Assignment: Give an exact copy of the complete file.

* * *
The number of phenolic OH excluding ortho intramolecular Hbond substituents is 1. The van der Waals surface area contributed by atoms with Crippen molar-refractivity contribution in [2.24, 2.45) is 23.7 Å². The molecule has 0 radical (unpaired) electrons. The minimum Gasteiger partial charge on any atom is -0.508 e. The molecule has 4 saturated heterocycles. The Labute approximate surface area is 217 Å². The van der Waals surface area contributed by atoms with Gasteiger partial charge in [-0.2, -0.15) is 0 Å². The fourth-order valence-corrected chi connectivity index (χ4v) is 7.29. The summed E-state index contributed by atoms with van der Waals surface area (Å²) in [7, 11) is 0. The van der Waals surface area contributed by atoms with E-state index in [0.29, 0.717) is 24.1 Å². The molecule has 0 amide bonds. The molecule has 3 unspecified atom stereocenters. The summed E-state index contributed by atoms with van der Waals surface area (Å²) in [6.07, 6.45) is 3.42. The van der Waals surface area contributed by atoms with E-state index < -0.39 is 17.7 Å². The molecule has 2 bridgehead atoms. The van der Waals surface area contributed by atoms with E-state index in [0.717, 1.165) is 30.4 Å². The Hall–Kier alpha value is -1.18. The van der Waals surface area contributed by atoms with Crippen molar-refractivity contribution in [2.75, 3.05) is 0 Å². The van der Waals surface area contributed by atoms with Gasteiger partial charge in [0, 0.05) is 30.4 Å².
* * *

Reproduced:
The number of phenolic OH excluding ortho intramolecular Hbond substituents is 1. The van der Waals surface area contributed by atoms with Crippen molar-refractivity contribution in [2.24, 2.45) is 23.7 Å². The molecule has 0 radical (unpaired) electrons. The minimum Gasteiger partial charge on any atom is -0.508 e. The molecule has 4 saturated heterocycles. The Labute approximate surface area is 217 Å². The van der Waals surface area contributed by atoms with Gasteiger partial charge in [-0.2, -0.15) is 0 Å². The fourth-order valence-corrected chi connectivity index (χ4v) is 7.29. The summed E-state index contributed by atoms with van der Waals surface area (Å²) in [7, 11) is 0. The van der Waals surface area contributed by atoms with E-state index in [0.29, 0.717) is 24.1 Å². The molecule has 0 amide bonds. The molecule has 3 unspecified atom stereocenters. The summed E-state index contributed by atoms with van der Waals surface area (Å²) in [6.07, 6.45) is 3.42. The van der Waals surface area contributed by atoms with E-state index < -0.39 is 17.7 Å². The molecule has 2 bridgehead atoms. The van der Waals surface area contributed by atoms with E-state index in [0.717, 1.165) is 30.4 Å². The Hall–Kier alpha value is -1.18. The van der Waals surface area contributed by atoms with Crippen molar-refractivity contribution in [2.75, 3.05) is 0 Å². The van der Waals surface area contributed by atoms with Gasteiger partial charge in [0, 0.05) is 30.4 Å².